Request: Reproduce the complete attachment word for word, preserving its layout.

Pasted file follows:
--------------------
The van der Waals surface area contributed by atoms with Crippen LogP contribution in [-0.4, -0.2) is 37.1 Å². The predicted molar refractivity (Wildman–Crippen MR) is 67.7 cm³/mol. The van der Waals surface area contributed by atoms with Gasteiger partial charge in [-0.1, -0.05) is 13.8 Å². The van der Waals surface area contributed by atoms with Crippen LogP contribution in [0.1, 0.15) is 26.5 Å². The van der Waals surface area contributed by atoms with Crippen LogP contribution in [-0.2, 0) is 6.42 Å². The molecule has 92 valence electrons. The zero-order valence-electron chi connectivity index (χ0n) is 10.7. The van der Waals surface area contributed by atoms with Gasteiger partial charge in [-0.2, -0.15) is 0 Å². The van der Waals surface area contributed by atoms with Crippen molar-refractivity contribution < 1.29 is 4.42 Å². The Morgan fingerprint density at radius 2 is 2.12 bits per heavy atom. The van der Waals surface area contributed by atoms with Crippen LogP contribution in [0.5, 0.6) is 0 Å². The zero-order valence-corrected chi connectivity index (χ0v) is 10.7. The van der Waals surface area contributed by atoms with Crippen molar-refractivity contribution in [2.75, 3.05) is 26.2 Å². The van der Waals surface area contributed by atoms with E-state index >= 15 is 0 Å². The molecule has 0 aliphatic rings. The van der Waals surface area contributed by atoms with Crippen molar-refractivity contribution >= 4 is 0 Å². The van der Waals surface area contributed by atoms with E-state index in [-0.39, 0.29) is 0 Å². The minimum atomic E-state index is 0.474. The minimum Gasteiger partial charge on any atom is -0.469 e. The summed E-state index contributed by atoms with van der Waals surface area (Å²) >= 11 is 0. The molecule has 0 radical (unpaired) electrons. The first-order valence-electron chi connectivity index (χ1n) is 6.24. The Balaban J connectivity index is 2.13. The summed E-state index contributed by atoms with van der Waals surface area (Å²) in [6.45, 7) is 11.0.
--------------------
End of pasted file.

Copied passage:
The van der Waals surface area contributed by atoms with Crippen LogP contribution in [-0.4, -0.2) is 37.1 Å². The predicted molar refractivity (Wildman–Crippen MR) is 67.7 cm³/mol. The van der Waals surface area contributed by atoms with Gasteiger partial charge in [-0.1, -0.05) is 13.8 Å². The van der Waals surface area contributed by atoms with Crippen LogP contribution in [0.1, 0.15) is 26.5 Å². The van der Waals surface area contributed by atoms with Crippen LogP contribution in [-0.2, 0) is 6.42 Å². The molecule has 92 valence electrons. The zero-order valence-electron chi connectivity index (χ0n) is 10.7. The van der Waals surface area contributed by atoms with Gasteiger partial charge in [-0.2, -0.15) is 0 Å². The van der Waals surface area contributed by atoms with Crippen molar-refractivity contribution < 1.29 is 4.42 Å². The Morgan fingerprint density at radius 2 is 2.12 bits per heavy atom. The van der Waals surface area contributed by atoms with Crippen LogP contribution in [0.5, 0.6) is 0 Å². The zero-order valence-corrected chi connectivity index (χ0v) is 10.7. The van der Waals surface area contributed by atoms with Crippen molar-refractivity contribution in [2.75, 3.05) is 26.2 Å². The van der Waals surface area contributed by atoms with E-state index >= 15 is 0 Å². The molecule has 0 aliphatic rings. The van der Waals surface area contributed by atoms with Crippen molar-refractivity contribution >= 4 is 0 Å². The van der Waals surface area contributed by atoms with E-state index in [-0.39, 0.29) is 0 Å². The minimum atomic E-state index is 0.474. The minimum Gasteiger partial charge on any atom is -0.469 e. The summed E-state index contributed by atoms with van der Waals surface area (Å²) >= 11 is 0. The molecule has 0 radical (unpaired) electrons. The first-order valence-electron chi connectivity index (χ1n) is 6.24. The Balaban J connectivity index is 2.13. The summed E-state index contributed by atoms with van der Waals surface area (Å²) in [6.45, 7) is 11.0.